What happened to the UK's old mobile networks? 3

What happened to the UK’s old mobile networks?

The UK’s mobile phone infrastructure has been evolving since the mid-1980s, and many mobile networks have long since bitten the dust.

If you’re old enough to remember Maureen Lipman advertising British Telecom, you might occasionally feel a pang of nostalgia for long-lost brands like Cellnet and One2One.

Yet in many cases, these companies never really left us.

Indeed, their foundations continue to underpin the UK’s mobile communications industry.

Below, we briefly summarise what happened to the brands of yesteryear – and how they shaped the networks we use today.

The early years

In 1985, the Government licenced two new companies (Cellnet and Racal-Vodafone) to begin offering cellular radio services, disrupting BT’s monopoly on telephony provision.

Two years later, Cellnet and Racal-Vodafone were granted advanced UK rights over the European digital cellular radio service (known as GSM), planned for the mid-Nineties.

As subscriber numbers grew, the Government decided to break up the duopoly by inviting new applications for telecommunications licences in 1990.

And by 1993, two more providers (Orange and One2One) had arrived to market, combining a limited choice of handsets with colourful marketing campaigns and tempting prices.

Even though each network was operating across overlapping analogue (and latterly digital) bandwidths, all four attracted loyal customers and competed fiercely for market share.

Cellnet, Vodafone, One2One and Orange dominated the Nineties, launching innovations including prepaid services (Vodafone) and pay-as-you-go (One2One) throughout the decade.

Into the new Millennium

By 2000, it was possible to buy a Pay and Go handset in a supermarket for around £40, from whichever network took your fancy.

The Noughties heralded innovations like camera phones (2000), picture messaging (2002) and 3G handsets capable of receiving mobile data (2003), as we began to rely on our phones more and more.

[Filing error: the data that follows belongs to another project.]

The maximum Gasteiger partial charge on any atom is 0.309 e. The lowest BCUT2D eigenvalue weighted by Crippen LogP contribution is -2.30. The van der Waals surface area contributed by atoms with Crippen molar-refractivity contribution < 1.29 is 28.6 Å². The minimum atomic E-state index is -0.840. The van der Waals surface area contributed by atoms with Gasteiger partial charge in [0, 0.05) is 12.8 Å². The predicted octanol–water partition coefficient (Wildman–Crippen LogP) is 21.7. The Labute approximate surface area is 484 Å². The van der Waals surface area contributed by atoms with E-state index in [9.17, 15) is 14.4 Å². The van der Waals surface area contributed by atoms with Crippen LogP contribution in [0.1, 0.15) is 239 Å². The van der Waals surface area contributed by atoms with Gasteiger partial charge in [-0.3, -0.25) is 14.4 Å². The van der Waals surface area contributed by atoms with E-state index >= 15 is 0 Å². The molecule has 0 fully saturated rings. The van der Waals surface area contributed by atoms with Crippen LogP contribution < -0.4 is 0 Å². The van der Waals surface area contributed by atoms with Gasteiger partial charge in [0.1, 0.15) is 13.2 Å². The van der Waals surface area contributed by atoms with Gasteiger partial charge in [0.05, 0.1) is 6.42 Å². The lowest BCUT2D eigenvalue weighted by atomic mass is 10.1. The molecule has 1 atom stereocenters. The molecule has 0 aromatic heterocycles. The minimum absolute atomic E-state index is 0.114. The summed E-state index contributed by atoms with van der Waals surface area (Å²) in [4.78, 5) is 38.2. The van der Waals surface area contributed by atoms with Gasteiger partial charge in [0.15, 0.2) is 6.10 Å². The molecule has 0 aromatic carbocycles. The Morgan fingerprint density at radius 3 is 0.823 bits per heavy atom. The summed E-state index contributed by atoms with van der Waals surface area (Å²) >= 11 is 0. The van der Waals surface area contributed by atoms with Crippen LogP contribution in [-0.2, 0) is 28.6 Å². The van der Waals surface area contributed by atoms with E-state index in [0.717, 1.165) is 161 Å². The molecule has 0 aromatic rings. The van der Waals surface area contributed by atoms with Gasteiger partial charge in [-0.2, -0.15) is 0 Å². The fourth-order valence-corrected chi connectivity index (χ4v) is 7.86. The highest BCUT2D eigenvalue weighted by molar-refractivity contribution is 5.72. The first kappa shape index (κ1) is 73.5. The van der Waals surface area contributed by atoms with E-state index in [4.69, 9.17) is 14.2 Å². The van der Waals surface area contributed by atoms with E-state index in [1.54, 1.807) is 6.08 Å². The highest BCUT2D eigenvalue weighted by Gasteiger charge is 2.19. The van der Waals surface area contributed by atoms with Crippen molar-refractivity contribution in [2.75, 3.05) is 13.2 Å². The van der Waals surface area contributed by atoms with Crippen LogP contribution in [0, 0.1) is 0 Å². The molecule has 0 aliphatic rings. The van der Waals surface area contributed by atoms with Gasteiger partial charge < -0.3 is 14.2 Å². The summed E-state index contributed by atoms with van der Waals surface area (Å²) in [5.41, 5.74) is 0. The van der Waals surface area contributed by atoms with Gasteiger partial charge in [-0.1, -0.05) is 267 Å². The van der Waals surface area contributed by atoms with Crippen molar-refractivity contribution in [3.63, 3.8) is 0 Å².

However, burgeoning call frequency and spiralling mobile data usage resulted in far greater network management costs – resulting in a wave of Millennial mergers and acquisitions.

BT acquired full ownership of Cellnet in 1999 and rebranded it as BT Cellnet, before spinning off its mobile division in 2003 to form a new business called mmO2.

In the same year Cellnet was bought by BT, One2One was sold to Deutsche Telekom. And within months of O2’s arrival, One2One was renamed T-Mobile.

T-Mobile struggled against established players like Vodafone, so a merger was agreed in 2009 between its Deutsche Telekom parent and France’s Orange.

Combining a striking colour palette with high-profile advertising, Orange had been a major player in the UK. Indeed, the T-Mobile merger affected over a third of UK mobile customers.

Before long, the decision was taken to rebrand as EE – short for Everything Everywhere.

That left Vodafone as the only recognisable name to have survived since the mid-1980s – minus its Racal prefix, of course.

The other firm to achieve mainstream success during this period was Three, launched by Hutchison in 2003 to focus on video messaging and 3G services.

Three was favourably positioned to capitalise on the mobile internet boom, though it remains the smallest network with around 12 per cent market share.

EE and O2 now hold just over a quarter of the market each, while Vodafone isn’t far behind at 21 per cent.

What about smaller providers?

These four companies operate the UK’s mobile networks, but plenty of other firms piggyback on their infrastructure.

This is an established phenomenon – everyone from the Post Office to the RSPCA has launched and then dropped mobile phone provision at some point in the last 25 years.

Some of these sub-brands were taken over, several merged, a few were renamed and a couple ended up being liquidated following financial collapse.

Regardless of which company provides your SIM-only contract, data will be carried across one of the four big UK networks.

As examples, Tesco Mobile patrons access the same networks and cell towers as O2 subscribers, while arch-rival Asda Mobile relies on EE’s infrastructure.

Arms-length providers often manage to undercut their host networks on cost, despite having to pay for the privilege of sharing cellular hardware.

Don’t assume this hardware is cutting-edge, however.

Outwith recent developments like 4G, much of the investment in today’s mobile industry was historic.

Indeed, Giffgaff and Sky Mobile customers continue to benefit from infrastructure works started over thirty years ago by Cellnet.

Similarly, Talk Mobile and Lebara subscribers can thank Racal-Vodafone for the foundations of the network they rely on today.

The names might be long gone, but their legacy endures.

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